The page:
Coinciding with R U Ok Day, today, new research has revealed that 39% of Australians are cutting back on their social media habits in a bid to improve their mental health.
Whether you’re a TikTok fiend, a Snapchat addict or you document your every movement on Instagram, the latest findings revealed that many Aussies were embarking on the social media detox was because they were wasting too much time on the app (9%).
Some said they quit social media because there were too many negative stories or posts that brought down their mood (5.4%).
Meanwhile, 4% said they wanted to see their friends in real life and less online.
This was followed by 2.7% who said they weren’t getting many likes or attention online and 2.4% who were getting trolled and were forced to delete one or more of their socials.
Just over 15% of Aussies said while they haven’t deleted any apps, they’re actively trying to cut back on their social media usage.
Compare the Market’s Phillip Portman said the social media detox trend hasn’t quite taken the nation by storm but could well be on the way.
“For many of us, social media is an important part of our day-to-day lives,” Mr Portman said.
“It was a great tool during the pandemic, that allowed us to stay connected with our friends and family when we were locked down.
“Now there’s a fear of missing out if you’re not on social media or haven’t checked your socials to see what your friends have been up to.
“You can wind up getting stuck in a doom scroll for hours and you just wonder where the time has gone.”
Compare the Market’s new research found that Millennials were most likely to ditch platforms like Facebook, Instagram and Twitter because they were getting bullied or trolled, because they weren’t getting enough attention on the apps and because they preferred to see their friends and family in real life instead of on the world wide web.
Meanwhile, Gen Z was most likely to take a break from social media apps because they believed they were wasting too much time on them or because of too many negative stories and posts.
Gen Xers are least likely to admit taking a break from social media due to mental health reasons, while Baby Boomers were three times more likely than Gen Z and Millennials not to have any social media accounts.
Mr Portman said it can be good to take a break from social media if you’ve noticed a negative impact on your mood.
It mightn’t be the status quo, but if deleting or taking a pause from your socials helps improve your mental health, then why not try it?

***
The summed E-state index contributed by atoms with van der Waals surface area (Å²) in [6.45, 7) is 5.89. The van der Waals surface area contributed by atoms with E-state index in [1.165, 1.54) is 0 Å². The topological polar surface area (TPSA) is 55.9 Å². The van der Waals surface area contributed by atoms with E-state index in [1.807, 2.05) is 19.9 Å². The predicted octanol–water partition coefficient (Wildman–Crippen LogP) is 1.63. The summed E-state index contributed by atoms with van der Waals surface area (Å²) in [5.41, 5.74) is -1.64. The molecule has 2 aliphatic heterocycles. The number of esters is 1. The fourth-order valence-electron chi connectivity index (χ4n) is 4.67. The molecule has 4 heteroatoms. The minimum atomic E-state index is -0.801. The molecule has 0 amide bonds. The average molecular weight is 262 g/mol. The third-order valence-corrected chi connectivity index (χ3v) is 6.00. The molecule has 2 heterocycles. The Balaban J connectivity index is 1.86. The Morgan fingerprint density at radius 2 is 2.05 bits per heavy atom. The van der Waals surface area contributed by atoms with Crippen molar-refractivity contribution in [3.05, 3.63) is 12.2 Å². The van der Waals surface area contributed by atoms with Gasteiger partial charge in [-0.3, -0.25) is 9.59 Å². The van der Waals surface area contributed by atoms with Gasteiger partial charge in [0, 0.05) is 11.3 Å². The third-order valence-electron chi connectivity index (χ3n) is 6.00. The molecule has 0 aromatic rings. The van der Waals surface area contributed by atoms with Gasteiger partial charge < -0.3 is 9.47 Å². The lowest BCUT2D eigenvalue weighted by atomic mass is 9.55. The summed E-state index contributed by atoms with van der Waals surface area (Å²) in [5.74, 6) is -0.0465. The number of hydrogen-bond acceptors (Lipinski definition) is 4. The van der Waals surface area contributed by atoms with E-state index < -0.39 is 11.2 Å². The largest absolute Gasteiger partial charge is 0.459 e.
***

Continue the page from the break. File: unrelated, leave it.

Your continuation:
Mr Portman’s five tips for a social media detox:
Tell your circle
Make sure you let your close friends and family know you’re going on a social media detox, so they don’t freak out and think you’re dropped off the face of the earth.
Turn off notifications or delete apps
Turn off your social media notifications so you only see them when you log into the app. Alternatively, delete the desired app you would like a break from.
Detox with a buddy
If you and your friend both quit or take a break from social media, you can keep each other accountable and honest. Having someone to detox with might be easier than going it alone.
Try something new
Pick up a new hobby that makes you feel good. Whether it’s joining a social touch team or learning how to paint – you might surprise yourself and realise you enjoy doing activities that don’t involve social media.
You’ve hit the reset button, so make sure you jot down any changes in your mood to track if the social media detox is working. Hopefully, you see some improvements in your mood but remember to be patient because Rome wasn’t built in a day.
If reducing your social media doesn’t improve your mental health, there are extras policies available through health insurance providers that can help contribute towards psychology sessions.
Mr Portman said there are a range of comparison websites that can help people look for the right cover for their specific needs and circumstances.
“Many extras policies have short waiting periods for psychology and lots of other extras like dental, optical and physiotherapy,” Mr Portman said. “While a social media detox is a great start to improving your mental health, it’s important to know that there are many services available to help those in need.”